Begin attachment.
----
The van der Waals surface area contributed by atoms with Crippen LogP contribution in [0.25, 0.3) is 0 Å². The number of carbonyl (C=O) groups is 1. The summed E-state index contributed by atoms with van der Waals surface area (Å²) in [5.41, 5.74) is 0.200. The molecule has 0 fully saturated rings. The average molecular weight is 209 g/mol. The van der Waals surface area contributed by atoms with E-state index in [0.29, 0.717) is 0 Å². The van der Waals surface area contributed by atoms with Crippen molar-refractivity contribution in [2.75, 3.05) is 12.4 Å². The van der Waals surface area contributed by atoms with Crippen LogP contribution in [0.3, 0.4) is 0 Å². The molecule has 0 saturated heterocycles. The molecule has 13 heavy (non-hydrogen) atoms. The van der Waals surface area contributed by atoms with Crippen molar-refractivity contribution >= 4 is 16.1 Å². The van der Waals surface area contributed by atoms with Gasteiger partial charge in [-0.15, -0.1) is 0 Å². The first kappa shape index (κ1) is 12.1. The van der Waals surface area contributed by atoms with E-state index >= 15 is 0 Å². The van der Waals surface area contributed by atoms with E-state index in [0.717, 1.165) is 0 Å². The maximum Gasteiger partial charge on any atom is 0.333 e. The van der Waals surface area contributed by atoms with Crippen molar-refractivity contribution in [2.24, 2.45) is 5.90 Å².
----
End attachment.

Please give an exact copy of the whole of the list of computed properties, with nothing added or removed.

The van der Waals surface area contributed by atoms with Crippen LogP contribution in [0.25, 0.3) is 0 Å². The number of carbonyl (C=O) groups is 1. The summed E-state index contributed by atoms with van der Waals surface area (Å²) in [5.41, 5.74) is 0.200. The molecule has 0 fully saturated rings. The average molecular weight is 209 g/mol. The van der Waals surface area contributed by atoms with E-state index in [0.29, 0.717) is 0 Å². The van der Waals surface area contributed by atoms with Crippen molar-refractivity contribution in [2.75, 3.05) is 12.4 Å². The van der Waals surface area contributed by atoms with Crippen LogP contribution in [0.3, 0.4) is 0 Å². The molecule has 0 saturated heterocycles. The molecule has 13 heavy (non-hydrogen) atoms. The van der Waals surface area contributed by atoms with Crippen molar-refractivity contribution >= 4 is 16.1 Å². The van der Waals surface area contributed by atoms with Gasteiger partial charge in [-0.15, -0.1) is 0 Å². The first kappa shape index (κ1) is 12.1. The van der Waals surface area contributed by atoms with E-state index >= 15 is 0 Å². The van der Waals surface area contributed by atoms with E-state index in [0.717, 1.165) is 0 Å². The maximum Gasteiger partial charge on any atom is 0.333 e. The van der Waals surface area contributed by atoms with Crippen molar-refractivity contribution in [2.24, 2.45) is 5.90 Å².